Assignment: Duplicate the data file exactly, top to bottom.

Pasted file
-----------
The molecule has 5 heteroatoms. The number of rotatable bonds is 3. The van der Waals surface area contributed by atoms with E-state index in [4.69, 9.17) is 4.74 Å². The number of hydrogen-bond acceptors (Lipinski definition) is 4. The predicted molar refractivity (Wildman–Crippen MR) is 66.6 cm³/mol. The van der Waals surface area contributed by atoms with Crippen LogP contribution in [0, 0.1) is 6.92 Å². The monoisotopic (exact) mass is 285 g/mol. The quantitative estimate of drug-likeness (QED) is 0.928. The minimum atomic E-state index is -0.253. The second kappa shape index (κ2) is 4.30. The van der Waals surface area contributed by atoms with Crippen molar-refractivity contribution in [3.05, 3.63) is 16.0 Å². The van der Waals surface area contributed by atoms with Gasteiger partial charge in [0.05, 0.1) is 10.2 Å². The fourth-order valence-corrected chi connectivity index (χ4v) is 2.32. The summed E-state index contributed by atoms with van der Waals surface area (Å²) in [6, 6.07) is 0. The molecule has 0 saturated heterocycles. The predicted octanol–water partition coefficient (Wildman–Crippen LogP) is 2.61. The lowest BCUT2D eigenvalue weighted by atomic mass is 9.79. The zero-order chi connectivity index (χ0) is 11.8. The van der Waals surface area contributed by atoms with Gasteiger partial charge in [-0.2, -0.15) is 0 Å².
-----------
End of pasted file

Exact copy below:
The molecule has 5 heteroatoms. The number of rotatable bonds is 3. The van der Waals surface area contributed by atoms with E-state index in [4.69, 9.17) is 4.74 Å². The number of hydrogen-bond acceptors (Lipinski definition) is 4. The predicted molar refractivity (Wildman–Crippen MR) is 66.6 cm³/mol. The van der Waals surface area contributed by atoms with Crippen LogP contribution in [0, 0.1) is 6.92 Å². The monoisotopic (exact) mass is 285 g/mol. The quantitative estimate of drug-likeness (QED) is 0.928. The minimum atomic E-state index is -0.253. The second kappa shape index (κ2) is 4.30. The van der Waals surface area contributed by atoms with Crippen molar-refractivity contribution in [3.05, 3.63) is 16.0 Å². The van der Waals surface area contributed by atoms with Gasteiger partial charge in [0.05, 0.1) is 10.2 Å². The fourth-order valence-corrected chi connectivity index (χ4v) is 2.32. The summed E-state index contributed by atoms with van der Waals surface area (Å²) in [6, 6.07) is 0. The molecule has 0 saturated heterocycles. The predicted octanol–water partition coefficient (Wildman–Crippen LogP) is 2.61. The lowest BCUT2D eigenvalue weighted by atomic mass is 9.79. The zero-order chi connectivity index (χ0) is 11.8. The van der Waals surface area contributed by atoms with Gasteiger partial charge in [-0.2, -0.15) is 0 Å².